Chinese Real Estate Giant Faces Default

Another China real estate giant is facing choppy waters just weeks after troubled developer Evergrande disclosed $81 billion in losses over the course of two years.

Country Garden is facing financial turmoil, having lost billions of dollars and accruing $200 billion in unpaid debts, the New York Times reported.

“The Country Garden default could be as influential as Evergrande simply because it is so huge,” real estate analyst Rosealea Yao of Gavekal, a China-focused research firm, told the outlet.

Country Garden — a privately owned developer founded by a farmer three decades ago — is at risk of defaulting as it struggles to deliver nearly one million apartments across multiple cities in China, according to the outlet. 

The potential collapse is significant within China’s already strained housing market, with the economy’s leaders aiming for an upturn following pandemic-related lockdowns.

The concern is not limited to Country Garden; the broader housing market has been grappling with a series of collapses over the years. The company’s problems could spill over into the financial markets, hindering the real estate industry’s recovery and causing economic repercussions.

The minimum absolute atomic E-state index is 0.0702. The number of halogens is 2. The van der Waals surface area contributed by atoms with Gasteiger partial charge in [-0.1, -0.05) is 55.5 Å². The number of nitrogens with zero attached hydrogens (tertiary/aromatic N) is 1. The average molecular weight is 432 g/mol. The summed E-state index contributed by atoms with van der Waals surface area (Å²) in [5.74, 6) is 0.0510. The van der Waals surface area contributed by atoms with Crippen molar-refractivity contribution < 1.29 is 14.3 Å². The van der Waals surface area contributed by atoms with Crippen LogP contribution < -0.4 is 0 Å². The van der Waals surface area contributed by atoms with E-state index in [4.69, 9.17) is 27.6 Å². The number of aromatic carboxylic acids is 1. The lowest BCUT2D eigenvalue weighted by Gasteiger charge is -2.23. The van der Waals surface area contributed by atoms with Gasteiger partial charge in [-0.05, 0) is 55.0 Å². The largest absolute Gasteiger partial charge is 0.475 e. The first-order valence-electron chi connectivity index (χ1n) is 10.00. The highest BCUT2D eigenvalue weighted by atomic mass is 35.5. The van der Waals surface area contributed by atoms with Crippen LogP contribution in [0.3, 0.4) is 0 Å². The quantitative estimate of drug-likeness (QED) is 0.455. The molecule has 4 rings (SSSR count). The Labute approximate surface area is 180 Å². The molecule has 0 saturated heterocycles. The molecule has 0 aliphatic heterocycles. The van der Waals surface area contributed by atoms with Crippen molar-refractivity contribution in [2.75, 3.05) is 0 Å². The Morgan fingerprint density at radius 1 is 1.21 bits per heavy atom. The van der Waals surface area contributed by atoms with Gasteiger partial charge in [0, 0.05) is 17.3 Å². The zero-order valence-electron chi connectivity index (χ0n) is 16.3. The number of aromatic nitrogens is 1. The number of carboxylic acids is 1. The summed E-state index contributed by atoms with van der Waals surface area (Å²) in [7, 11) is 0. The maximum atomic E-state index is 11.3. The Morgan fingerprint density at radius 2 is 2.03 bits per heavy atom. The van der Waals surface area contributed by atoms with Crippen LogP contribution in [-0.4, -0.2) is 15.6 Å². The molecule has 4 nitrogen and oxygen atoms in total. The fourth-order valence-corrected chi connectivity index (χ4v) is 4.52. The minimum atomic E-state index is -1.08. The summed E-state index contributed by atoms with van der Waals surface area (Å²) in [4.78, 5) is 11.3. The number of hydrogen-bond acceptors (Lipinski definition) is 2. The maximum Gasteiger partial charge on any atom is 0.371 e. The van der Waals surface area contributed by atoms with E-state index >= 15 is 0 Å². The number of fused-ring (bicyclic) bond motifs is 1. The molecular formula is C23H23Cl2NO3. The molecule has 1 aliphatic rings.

Country Garden, which had thrived during China’s real estate boom, turned billionaire founder Yang Guoqiang into a symbol of the country’s rapid growth. As the market tightened due to debt concerns, the government cracked down on real estate firms’ borrowing abilities. Despite this, Country Garden continued to meet its obligations by selling apartments before they were completed to finance operations.

However, a slump in home buying this year has led to a crisis for the company, facing its most significant challenges since its inception. It recently skipped two interest payments on loans, raising concerns about a possible default. If Country Garden does not repay or negotiate more time by early September, it could face defaulting on its loans.

Experts are worried that Country Garden might follow the path of Evergrande, which collapsed in 2021, causing panic in global markets. Given Country Garden’s immense size, its default could have similar far-reaching effects. 

China’s leadership has expressed a desire to adjust policies to support the housing market and stimulate growth, but it remains uncertain whether these measures will be sufficient. 

The government aims to reduce dependence on real estate for economic growth and has signaled that it will prioritize ensuring buyers receive the apartments they’ve purchased.

The situation poses numerous questions, including potential consequences for the Chinese economy if developers like Country Garden fail to reimburse suppliers. The unpaid bills from private Chinese developers are estimated to total $390 billion, according to Gavekal Research.

— Ted Glanzer

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